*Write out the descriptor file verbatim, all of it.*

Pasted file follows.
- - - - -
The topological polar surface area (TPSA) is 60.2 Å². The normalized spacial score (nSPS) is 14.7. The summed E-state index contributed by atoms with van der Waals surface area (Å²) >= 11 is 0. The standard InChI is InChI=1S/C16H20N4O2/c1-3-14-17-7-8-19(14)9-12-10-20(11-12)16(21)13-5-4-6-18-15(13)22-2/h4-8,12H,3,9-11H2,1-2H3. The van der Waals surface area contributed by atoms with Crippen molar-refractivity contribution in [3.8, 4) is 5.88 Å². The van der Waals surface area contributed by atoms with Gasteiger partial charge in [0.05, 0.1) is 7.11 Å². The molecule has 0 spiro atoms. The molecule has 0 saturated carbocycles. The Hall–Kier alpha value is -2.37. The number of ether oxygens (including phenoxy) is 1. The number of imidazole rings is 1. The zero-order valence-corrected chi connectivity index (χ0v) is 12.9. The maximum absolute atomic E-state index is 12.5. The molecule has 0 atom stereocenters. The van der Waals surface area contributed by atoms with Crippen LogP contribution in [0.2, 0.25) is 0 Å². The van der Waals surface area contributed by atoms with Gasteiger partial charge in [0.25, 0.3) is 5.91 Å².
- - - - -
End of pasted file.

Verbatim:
The topological polar surface area (TPSA) is 60.2 Å². The normalized spacial score (nSPS) is 14.7. The summed E-state index contributed by atoms with van der Waals surface area (Å²) >= 11 is 0. The standard InChI is InChI=1S/C16H20N4O2/c1-3-14-17-7-8-19(14)9-12-10-20(11-12)16(21)13-5-4-6-18-15(13)22-2/h4-8,12H,3,9-11H2,1-2H3. The van der Waals surface area contributed by atoms with Crippen molar-refractivity contribution in [3.8, 4) is 5.88 Å². The van der Waals surface area contributed by atoms with Gasteiger partial charge in [0.05, 0.1) is 7.11 Å². The molecule has 0 spiro atoms. The molecule has 0 saturated carbocycles. The Hall–Kier alpha value is -2.37. The number of ether oxygens (including phenoxy) is 1. The number of imidazole rings is 1. The zero-order valence-corrected chi connectivity index (χ0v) is 12.9. The maximum absolute atomic E-state index is 12.5. The molecule has 0 atom stereocenters. The van der Waals surface area contributed by atoms with Crippen LogP contribution in [0.2, 0.25) is 0 Å². The van der Waals surface area contributed by atoms with Gasteiger partial charge in [0.25, 0.3) is 5.91 Å².